GOOSE CREEK — Goose Creek principal Jimmy Huskey went down swinging, still believing the student at the center of the football team’s week-long battle with the High School League was 100 percent eligible.

But on Tuesday, Huskey admitted the school has exhausted all avenues of appeals and there was no other recourse for the state’s top-ranked football team.

And with that, the Gators’ season was over.

Goose Creek lost two appeals before the High School League’s executive committee in five days, and Huskey said another challenge in court would not be fruitful. It was time to move forward and begin the healing process.

“We’ll come back as a bigger and better Gator nation,” Huskey said Tuesday at a news conference held at the school.

Goose Creek’s football season appeared to be over last week when the executive committee upheld league commissioner Jerome Singleton’s ruling that the Gators had used an ineligible player in 10 games this season, including a first-round playoff win against Conway on Nov. 9.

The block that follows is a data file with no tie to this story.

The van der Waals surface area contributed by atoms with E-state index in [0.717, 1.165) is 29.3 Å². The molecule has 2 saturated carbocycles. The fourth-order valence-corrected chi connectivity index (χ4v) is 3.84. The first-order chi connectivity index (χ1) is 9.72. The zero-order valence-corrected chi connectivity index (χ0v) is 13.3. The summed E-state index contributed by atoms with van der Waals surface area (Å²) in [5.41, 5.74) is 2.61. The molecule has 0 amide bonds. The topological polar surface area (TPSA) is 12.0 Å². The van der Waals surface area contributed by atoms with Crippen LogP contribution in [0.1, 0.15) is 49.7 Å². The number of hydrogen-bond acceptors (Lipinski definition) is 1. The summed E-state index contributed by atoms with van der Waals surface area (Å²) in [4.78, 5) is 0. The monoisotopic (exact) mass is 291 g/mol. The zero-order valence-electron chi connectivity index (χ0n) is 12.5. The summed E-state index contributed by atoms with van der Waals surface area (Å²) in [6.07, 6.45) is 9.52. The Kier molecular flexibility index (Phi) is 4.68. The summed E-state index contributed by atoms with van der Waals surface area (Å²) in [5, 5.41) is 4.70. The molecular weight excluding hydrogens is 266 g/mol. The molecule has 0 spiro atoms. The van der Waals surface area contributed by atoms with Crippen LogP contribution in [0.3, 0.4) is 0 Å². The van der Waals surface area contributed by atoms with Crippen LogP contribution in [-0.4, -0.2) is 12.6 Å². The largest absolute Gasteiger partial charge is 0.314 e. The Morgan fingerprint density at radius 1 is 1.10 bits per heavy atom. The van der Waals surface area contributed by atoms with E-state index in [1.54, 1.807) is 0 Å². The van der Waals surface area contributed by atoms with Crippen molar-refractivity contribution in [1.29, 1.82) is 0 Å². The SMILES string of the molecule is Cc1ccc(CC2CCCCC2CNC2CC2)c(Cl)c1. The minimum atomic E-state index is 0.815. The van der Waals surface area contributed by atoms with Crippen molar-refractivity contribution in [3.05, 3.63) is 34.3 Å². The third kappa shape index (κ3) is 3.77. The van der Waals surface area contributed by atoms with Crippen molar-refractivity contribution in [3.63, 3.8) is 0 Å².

The Gators took their case to court on Friday, and Circuit Judge Roger Young granted a temporary restraining order that allowed the school to play in Friday night’s game against Bluffton, a 35-25 Gators victory. Young also ruled the executive committee had to convene in open session to reconsider the eligibility requirements based on its rules.

On Monday, Goose Creek pleaded its case again before the committee, which ruled against the Gators for the second time.

Coach Chuck Reedy called his tenure at Goose Creek the most rewarding 11 years of his professional career, but said he will be re-evaluating his future as a coach after dealing with the executive committee.

“I will have a difficult time being associated with a group of people like that,” he said, referring to the members as puppets.

“This has to do with a group of people who disregard the sense of fair play,” he said. “I begged them — ‘fine me, suspend me, or fire me.’ ”

Reedy said he was upset that most of the seniors on the team will never play football again.

“That’s the part that bothers me,” he said.

The school had to pay $3,300 in fines and the final cost of Goose Creek’s fight could cost about $10,000. Huskey said the school will have to pay for court costs and for the travel expenses of the executive committee members. The money will come from the football team’s profits and not from taxpayers. The attorneys representing Goose Creek — Ken Harrell and Chris McCool — waived their fees.

Goose Creek, the defending state champion in Division II-AAAA, was 13-0 and riding a 26-game winning streak. Bluffton, the team Goose Creek beat last week, advances and will play at Northwestern in a state semifinal on Friday.